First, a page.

Since April of this year, KFTC members across eastern Kentucky have helped host energy efficiency workshops in their communities, as part of our ongoing Power House Project. The Power House Project builds collective power by educating communities about Eastern Kentucky’s energy landscape, how we can influence it, and ways that we can lower our bills immediately through do-it-yourself weatherization strategies.
Kentucky’s energy system is a “regulated monopoly,” in which each utility provider is guaranteed a monopoly over their service territory. This means that where you live determines where you get your energy–and how much you pay for it. Some Kentuckians are paying as much as 23% of their annual income for their electricity bills, which leads to difficult choices like living in discomfort during the winter and summer, or having less money to use on the other things that keep our families healthy and happy.
It is with this context in mind that members of the KFTC NET Committee drew up a free, 2-hour workshop that teaches participants about individual actions they can take to seal up their homes and lower their bills–and about the steps we can collectively take to demand better from our utilities, elected officials, and the Kentucky Public Service Commission. The workshops place particular emphasis on Kentucky’s rural electric cooperatives (RECs), which serve 35% of Kentucky residents and are beholden to the decisions of their member-owners (unlike investor-owned utilities like Kentucky Utilities or Kentucky Power).
Each workshop is tailored to the county it takes place in and the utilities that operate in it. Each participant receives a folder full of resources–including local maps of the county’s energy landscape–and a free energy efficiency “kit,” valued at $25, to help them get started on sealing up their home right away. Some include an extended segment on what’s possible with renewable energy in Kentucky.
As part of every workshop’s outreach strategy, members go door-knocking in neighborhoods where bills are high to invite people to the workshop–and to register them to vote or talk about the upcoming election. Many of the folks we’ve met through these workshops have in turn joined our local chapters, joined us in local voter registration efforts, and grown as member leaders. Several workshop participants have expressed outrage at the money our utilities funneled into killing rooftop solar last year, and have pledged to come lobbying with us in the next General Assembly if utilities attempt another attack on Kentucky’s solar industry.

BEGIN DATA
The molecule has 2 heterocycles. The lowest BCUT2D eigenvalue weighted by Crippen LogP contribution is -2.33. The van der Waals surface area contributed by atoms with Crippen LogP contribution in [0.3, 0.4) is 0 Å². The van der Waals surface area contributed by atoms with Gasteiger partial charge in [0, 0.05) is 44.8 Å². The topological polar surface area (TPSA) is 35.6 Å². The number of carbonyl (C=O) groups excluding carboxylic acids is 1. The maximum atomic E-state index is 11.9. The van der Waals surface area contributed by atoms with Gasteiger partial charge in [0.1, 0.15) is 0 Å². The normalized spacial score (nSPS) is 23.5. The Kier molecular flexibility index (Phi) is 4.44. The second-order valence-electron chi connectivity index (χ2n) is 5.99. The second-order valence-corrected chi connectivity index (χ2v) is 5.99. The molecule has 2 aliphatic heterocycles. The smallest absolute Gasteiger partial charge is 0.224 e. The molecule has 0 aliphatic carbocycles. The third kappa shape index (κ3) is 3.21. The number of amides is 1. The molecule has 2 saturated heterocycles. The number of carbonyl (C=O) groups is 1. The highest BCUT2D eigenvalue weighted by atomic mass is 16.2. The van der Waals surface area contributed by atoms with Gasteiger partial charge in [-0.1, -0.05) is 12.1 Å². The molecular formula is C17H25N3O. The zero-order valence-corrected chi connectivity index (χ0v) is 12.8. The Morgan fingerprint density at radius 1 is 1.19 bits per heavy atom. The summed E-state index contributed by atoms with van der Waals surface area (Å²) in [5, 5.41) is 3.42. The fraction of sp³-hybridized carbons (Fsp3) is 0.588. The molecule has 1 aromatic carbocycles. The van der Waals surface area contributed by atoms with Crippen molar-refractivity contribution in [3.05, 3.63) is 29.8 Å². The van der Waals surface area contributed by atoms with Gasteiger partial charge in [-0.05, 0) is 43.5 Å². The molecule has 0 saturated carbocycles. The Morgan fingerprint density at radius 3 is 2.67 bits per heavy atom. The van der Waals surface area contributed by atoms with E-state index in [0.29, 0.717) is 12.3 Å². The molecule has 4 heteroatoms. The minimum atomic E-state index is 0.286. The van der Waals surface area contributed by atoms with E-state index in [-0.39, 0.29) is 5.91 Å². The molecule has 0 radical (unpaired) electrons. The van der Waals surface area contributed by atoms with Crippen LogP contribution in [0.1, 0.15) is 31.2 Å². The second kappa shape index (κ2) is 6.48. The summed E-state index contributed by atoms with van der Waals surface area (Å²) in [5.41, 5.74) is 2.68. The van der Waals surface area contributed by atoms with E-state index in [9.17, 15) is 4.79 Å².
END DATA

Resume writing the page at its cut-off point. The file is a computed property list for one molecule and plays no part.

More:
Since the launch of the project, KFTC members have led eight workshops in Bath, Pulaski, Floyd, Robertson, Breathitt, Rowan, Laurel, and Wolfe counties. KFTC members and energy experts Chris Woolery and Rachel Norton have led the “Energy Efficiency 101” segments of five of these eight.
The workshop in London at the end of September was co-hosted by the Kentucky Student Environmental Coalition. Cumberland chapter KFTC member Shawn Cowden reflected, “[the workshop] was very informative, and I learned some simple tips to help save money on electricity.”
Shawn is excited to talk to his neighbors about pushing their electric cooperative Cumberland Valley Electric to offer the on-bill financing program How$mart, which allows member-owners to access high-return energy efficiency retrofits for their homes without any upfront cost. Only six of the sixteen eastern Kentucky co-ops currently offer How$mart, and one of the goals of the Power House project is to substantially increase participation in this program.
Member Collin Alexander of the Rowan County chapter was excited to attend the September Power House workshop in Morehead after attending CommonBound 2018, where he learned about the ownership he had over Grayson RECC as a co-op member-owner.
“For me, the Power House workshop was everything that KFTC means to me: [a] group of people from every walk of life coming together for the betterment of the community and their homes,” he reflected. “It is without a doubt that KFTC embraces individual activism and–when collaborated together with peers and colleagues across the commonwealth–garner a voice for individuals and the masses. Regardless of what you’re passionate about, KFTC embraces your passion and promotes better and more sustainable livelihoods for Kentucky folk.”
The ninth Power House workshop will be in Powell County on November 17 at 10 a.m., at the Our Lady of the Mountains Catholic Church (1093 E College Ave) in Stanton. To help bring one to your own community, contact Organizing Apprentice Nikita Perumal at [email protected] or (502) 554-6633.
Reposted from http://kftc.org/blog/kftc-members-continue-build-new-power-through-power-house-energy-efficiency-workshops